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On an otherwise uneventful day back in Engineering school, I was attending Physics class sometime mid-morning. Our professor was out sick that day, so a substitute teacher took over the day's lesson. We were reviewing some homework about conservation of momentum.


  • two boats float on a frictionless lake
  • massboat1 = 500 kg
  • massboat2 = 340 kg
  • massbox = 91 kg
  • Vboat1 = +3 m/s
  • Vboat2 = -5 m/s
  • Vbox = +4 m/s

A worker on boat 1 throws a box to boat 2 as they pass each other. What are Vboat1 and Vboat2 after the box lands in boat 2?

I sat near the top of a highly angled classroom, nicknamed "The Fishbowl." While the steps leading up to each row of seats were annoying, nobody could complain about a blocked view. I gazed downwards at our professor, who taught one of my other classes. He understood this lesson well, and was answering questions clearly.

Suddenly, my head felt like it was spiraling out of control and I was dizzy. If I had been standing, I would have needed to grab on to something to prevent falling over. Even more disturbing, I lost the ability to comprehend what our professor was writing, and I couldn't read my own notes. I couldn't write any more notes either.

How alarming and inconvenient! The dizziness passed within seconds, but my ability to comprehend symbols escaped me. The notes on my desk and everything the professor was writing didn't mean anything. it was like viewing Chinese characters or hieroglyphics. His spoken words made sense, but all of the symbols lost their meaning. Nothing looked different, and I could still see everything clearly. I struggled to mimic the shapes our prof drew on the chalkboard to continue with lesson, realizing how much I relied on symbols for shorthand. When I lost the concept that "thing with four sides represents a box," I focused instead on the lines and tried to copy them exactly as they appeared on the board.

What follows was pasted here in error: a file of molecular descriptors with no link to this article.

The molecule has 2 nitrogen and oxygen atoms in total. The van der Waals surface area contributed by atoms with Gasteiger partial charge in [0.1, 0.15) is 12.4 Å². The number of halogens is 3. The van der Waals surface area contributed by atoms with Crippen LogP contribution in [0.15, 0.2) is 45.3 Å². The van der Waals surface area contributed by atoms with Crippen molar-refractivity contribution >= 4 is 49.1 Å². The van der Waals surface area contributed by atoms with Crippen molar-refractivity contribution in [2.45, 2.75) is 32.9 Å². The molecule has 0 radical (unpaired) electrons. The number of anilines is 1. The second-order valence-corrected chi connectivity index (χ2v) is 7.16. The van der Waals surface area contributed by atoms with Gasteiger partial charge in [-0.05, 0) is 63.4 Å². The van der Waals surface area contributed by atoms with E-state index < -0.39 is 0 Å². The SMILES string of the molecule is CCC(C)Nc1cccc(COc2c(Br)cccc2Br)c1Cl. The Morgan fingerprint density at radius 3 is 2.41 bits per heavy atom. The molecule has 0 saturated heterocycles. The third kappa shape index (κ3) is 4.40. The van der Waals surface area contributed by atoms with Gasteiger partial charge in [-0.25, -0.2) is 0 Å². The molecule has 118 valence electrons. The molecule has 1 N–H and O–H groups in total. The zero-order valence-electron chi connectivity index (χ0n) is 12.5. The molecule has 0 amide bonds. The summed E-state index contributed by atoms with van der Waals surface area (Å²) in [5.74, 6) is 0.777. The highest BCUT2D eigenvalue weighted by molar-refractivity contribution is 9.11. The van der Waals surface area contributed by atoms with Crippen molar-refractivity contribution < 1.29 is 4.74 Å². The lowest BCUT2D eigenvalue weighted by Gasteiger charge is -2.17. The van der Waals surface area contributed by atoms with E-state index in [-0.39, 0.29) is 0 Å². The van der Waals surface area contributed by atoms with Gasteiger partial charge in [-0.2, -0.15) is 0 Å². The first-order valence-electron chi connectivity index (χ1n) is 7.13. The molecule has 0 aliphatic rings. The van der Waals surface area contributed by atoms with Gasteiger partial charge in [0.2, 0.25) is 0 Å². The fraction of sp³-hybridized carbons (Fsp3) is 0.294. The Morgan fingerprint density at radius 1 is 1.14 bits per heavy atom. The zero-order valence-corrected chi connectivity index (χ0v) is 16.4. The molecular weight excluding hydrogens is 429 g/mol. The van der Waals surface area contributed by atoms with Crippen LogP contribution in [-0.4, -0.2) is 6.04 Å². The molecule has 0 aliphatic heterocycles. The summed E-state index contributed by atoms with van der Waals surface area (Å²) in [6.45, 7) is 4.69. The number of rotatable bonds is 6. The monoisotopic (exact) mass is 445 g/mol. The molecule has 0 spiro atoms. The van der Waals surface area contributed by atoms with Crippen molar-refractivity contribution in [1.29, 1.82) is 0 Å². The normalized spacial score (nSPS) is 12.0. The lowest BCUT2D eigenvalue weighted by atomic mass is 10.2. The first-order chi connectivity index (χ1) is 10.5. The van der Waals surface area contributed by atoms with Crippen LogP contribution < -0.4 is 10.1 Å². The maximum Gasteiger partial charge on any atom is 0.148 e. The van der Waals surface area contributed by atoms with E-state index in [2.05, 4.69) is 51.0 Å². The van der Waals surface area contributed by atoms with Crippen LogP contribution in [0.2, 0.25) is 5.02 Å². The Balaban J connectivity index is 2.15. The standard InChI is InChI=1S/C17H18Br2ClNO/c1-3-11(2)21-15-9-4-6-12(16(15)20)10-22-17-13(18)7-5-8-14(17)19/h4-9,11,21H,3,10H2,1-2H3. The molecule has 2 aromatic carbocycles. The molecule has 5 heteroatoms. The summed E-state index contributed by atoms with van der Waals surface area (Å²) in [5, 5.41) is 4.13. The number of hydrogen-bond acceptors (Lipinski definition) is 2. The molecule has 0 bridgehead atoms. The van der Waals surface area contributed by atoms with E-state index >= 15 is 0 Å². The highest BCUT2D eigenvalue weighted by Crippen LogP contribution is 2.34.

Imagine a stick figure - your standard circle with a central line representing the torso and abdomen, with extra lines extending on the sides as arms and legs. It's the simplest way to represent the human body. People around the world, regardless of language or culture would probably be able to understand that it represents a human. However, in this condition I would have only seen the physical illustration - the circle and lines.

You could have shown me a smiley face, and I would only have seen the outer circle and dots. In this unusual state, I would have been unable to detect any connection between the imprints on paper and the idea that it might represent a human form. In those troubling moments, I would have been able to copy the symbol as an illustration, but only as a copier or scanner would.

Fortunately, my abilities restored themselves within two minutes, and I continued on. I never mentioned this to classmates, since it passed so quickly. It had never happened before, has never happened since. This was the middle of week, so I hadn't touched alcohol. I'd only had my normal cup of coffee, and was well rested, at least for a college student. I wasn't recovering from or entering into illness. I don't have allergies. There were no tests or major challenges approaching to preoccupy me. I hadn't fallen down and hit my head. Basically, this was entirely unexpected.

While far from pleasant, it gave me a picture of what aphasia , agraphia or alexia are like, or the challenges children face when first learning written language. The connection between drawn shapes and meaning completely disappeared, I was only seeing the physical forms illustrated without any extra meaning. If I'd been prepared for what would happen, this state might be great for making more realistic drawings. No stick figures would show up on my doodle pad. But definitely not for physics, I need my symbols.